Cannabis plants will only absorb heavy metals under specific conditions.
 

Heavy Metal Forms and Concentrations   

Most heavy metals tend to be immobile but this can depend on the metal and the form it presents in. For example, chromium in Cr (III) version is the form preferred by cannabis plants but it’s less mobile than Cr (VI) which is the most harmful to humans. This means that even if heavy metals are detected in the soil, the ability to get into your cannabis plants can be very low, depending on the form and pH of the soil but also the concentration of the element in the soil.

This happens because, in low concentrations, cannabis plants won’t absorb a significant amount and won’t have a harmful effect, although ideally, the heavy metal concentration in your cannabis should be zero.

Heavy Metal Absorption

Now, if the soil conditions (including pH), the metal is in the right form and the concentration is high, your plants will end up absorbing heavy metals. Studies have indicated that when heavy metals are absorbed by cannabis plants, the majority accumulates in the roots and leaves while the minority tends to accumulate in the flowers.

4. How To Test For Heavy Metals?  

Specialized laboratories can test for heavy metals through a couple of tests such as inductively coupled plasma mass spectrometry, inductive plasma optical emission spectroscopy, and atomic absorption spectroscopy, which all detect trace amounts of heavy metals.

These tests can detect the concentration of heavy metals in flowers, edibles, topicals, and all other types of cannabis products, with the maximum limit allowed being the following:

Maximum Limit Allowed of Heavy Metals In Cannabis Products

Heavy MetalMaximum Limit Allowed
FlowersEdiblesTopicals
Mercury0.1 μg/g 3.0 μg/g1.0 μg/g
Arsenic0.2 μg/g1.5 μg/g3.0 μg/g
Lead0.5 μg/g 0.5 μg/g10.0 μg/g
Cadmium0.2 μg/g0.5 μg/g5.0 μg/g

5. Risks of Consuming Heavy Metals  

Depending on the concentrations, heavy metals can have a wide range of effects on humans; From headaches and nausea to organ failure and cancer in cases of prolonged exposure, also, in cases where cannabis has been smoked, it can increase the chances of respiratory conditions.

 

Heavy metals in cannabis: risks of consuming heavy metals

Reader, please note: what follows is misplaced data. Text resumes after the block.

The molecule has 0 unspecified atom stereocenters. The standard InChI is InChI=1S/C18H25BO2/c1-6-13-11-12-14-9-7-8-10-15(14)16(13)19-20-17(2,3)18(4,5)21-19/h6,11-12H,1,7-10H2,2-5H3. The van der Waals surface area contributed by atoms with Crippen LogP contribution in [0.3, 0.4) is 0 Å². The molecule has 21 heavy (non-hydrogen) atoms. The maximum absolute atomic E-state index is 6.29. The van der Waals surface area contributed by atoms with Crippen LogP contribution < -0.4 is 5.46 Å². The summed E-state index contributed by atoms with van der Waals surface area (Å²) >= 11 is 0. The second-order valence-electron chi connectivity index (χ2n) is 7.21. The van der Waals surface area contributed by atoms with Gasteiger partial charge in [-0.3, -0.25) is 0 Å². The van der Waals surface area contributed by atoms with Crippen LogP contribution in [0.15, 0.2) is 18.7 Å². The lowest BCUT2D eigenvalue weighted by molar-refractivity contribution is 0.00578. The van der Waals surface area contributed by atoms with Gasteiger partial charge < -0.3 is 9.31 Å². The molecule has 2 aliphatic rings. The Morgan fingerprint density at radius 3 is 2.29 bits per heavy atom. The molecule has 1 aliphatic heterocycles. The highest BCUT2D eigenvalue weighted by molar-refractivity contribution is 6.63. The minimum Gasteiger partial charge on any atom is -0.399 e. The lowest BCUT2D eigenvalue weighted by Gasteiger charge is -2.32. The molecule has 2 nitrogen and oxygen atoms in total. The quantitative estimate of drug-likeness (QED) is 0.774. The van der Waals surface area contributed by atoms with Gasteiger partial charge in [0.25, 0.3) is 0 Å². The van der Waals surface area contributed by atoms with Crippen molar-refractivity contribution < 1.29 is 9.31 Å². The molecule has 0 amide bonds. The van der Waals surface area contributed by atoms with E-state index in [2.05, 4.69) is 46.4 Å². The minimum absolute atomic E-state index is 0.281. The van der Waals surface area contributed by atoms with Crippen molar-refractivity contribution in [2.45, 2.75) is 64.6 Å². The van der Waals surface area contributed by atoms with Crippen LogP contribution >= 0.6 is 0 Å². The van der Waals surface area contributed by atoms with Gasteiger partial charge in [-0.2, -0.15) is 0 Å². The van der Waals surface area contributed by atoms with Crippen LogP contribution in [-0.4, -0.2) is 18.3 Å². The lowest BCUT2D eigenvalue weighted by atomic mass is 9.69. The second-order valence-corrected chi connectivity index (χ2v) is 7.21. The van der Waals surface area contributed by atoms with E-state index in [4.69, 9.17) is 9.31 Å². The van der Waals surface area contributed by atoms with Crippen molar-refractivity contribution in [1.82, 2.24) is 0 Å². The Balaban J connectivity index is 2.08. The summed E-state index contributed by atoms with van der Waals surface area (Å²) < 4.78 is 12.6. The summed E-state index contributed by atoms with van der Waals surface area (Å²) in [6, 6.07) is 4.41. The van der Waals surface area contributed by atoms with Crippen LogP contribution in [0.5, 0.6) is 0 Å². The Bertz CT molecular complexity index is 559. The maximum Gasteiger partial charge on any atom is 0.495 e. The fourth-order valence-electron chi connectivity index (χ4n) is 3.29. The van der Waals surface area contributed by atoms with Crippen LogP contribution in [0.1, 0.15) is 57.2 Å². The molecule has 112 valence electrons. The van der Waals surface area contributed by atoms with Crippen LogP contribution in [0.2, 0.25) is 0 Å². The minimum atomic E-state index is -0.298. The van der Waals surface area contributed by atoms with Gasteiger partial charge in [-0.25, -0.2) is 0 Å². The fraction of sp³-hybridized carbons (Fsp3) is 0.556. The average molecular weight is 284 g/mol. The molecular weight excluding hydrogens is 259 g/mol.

The risks of consuming heavy metals.
 

This happens because heavy metals can mimic other essential elements and replace them in the bones and cells, binding to sites where they weren’t supposed to bind to; This ends up causing malfunctioning of the cells and heavy metal toxicity, also, heavy metals can cause antioxidant homeostasis which causes further damage.

Amongst all the heavy metals, the elements that have been more recurrent in hospitals are the following:

  • Mercury may cause neurological damage;
  • Lead can cause gastrointestinal problems, joint and muscle pain, and dizziness;
  • Arsenic is carcinogenic and highly toxic;
  • Cadmium has the potential to cause cancer.

6. Top Tips To Avoid Heavy Metals  

Now that you know everything you need to know about heavy metals and cannabis, here are a couple of tips to help you avoid heavy metals in your cannabis flower and cannabis products.

Test your substrate

Test your soil and substrate throughout the grow cycle for the presence of heavy metals.

Use the best fertilizers possible

Use fertilizers made from high purity ingredients.

Water purity is important

Use filtered water to avoid contamination from heavy metals that can be found in tap water.

 

Heavy metals in cannabis: top tips to avoid heavy metals

Top tips to avoid heavy metals in cannabis.

Be careful when harvesting

Be careful during trimming and drying because stainless steel scissors or harvesting machines may contain lead, nickel, and chromium and can end up in your final product.

Pay attention to your consumption methods

Recent research has found trace metals in rolling papers so make sure you use good quality papers and avoid metal pipes and bongs.

Avoid foliar sprays during flowering

Avoid foliar spraying during flowering unless you are 100% sure it doesn’t contain heavy metals.

7. In Conclusion 

Heavy metals can be highly toxic if consumed for a long time and in high concentrations so it’s vital to test your substrate and use good quality fertilizers when possible. Heavy metals don’t actually present a threat in small concentrations but if you’re an avid smoker, make sure to avoid them.

If you have more tips on how to avoid heavy metals in cannabis plants, feel free to share them with fellow growers by leaving a comment in the comment section below!

20 July 2021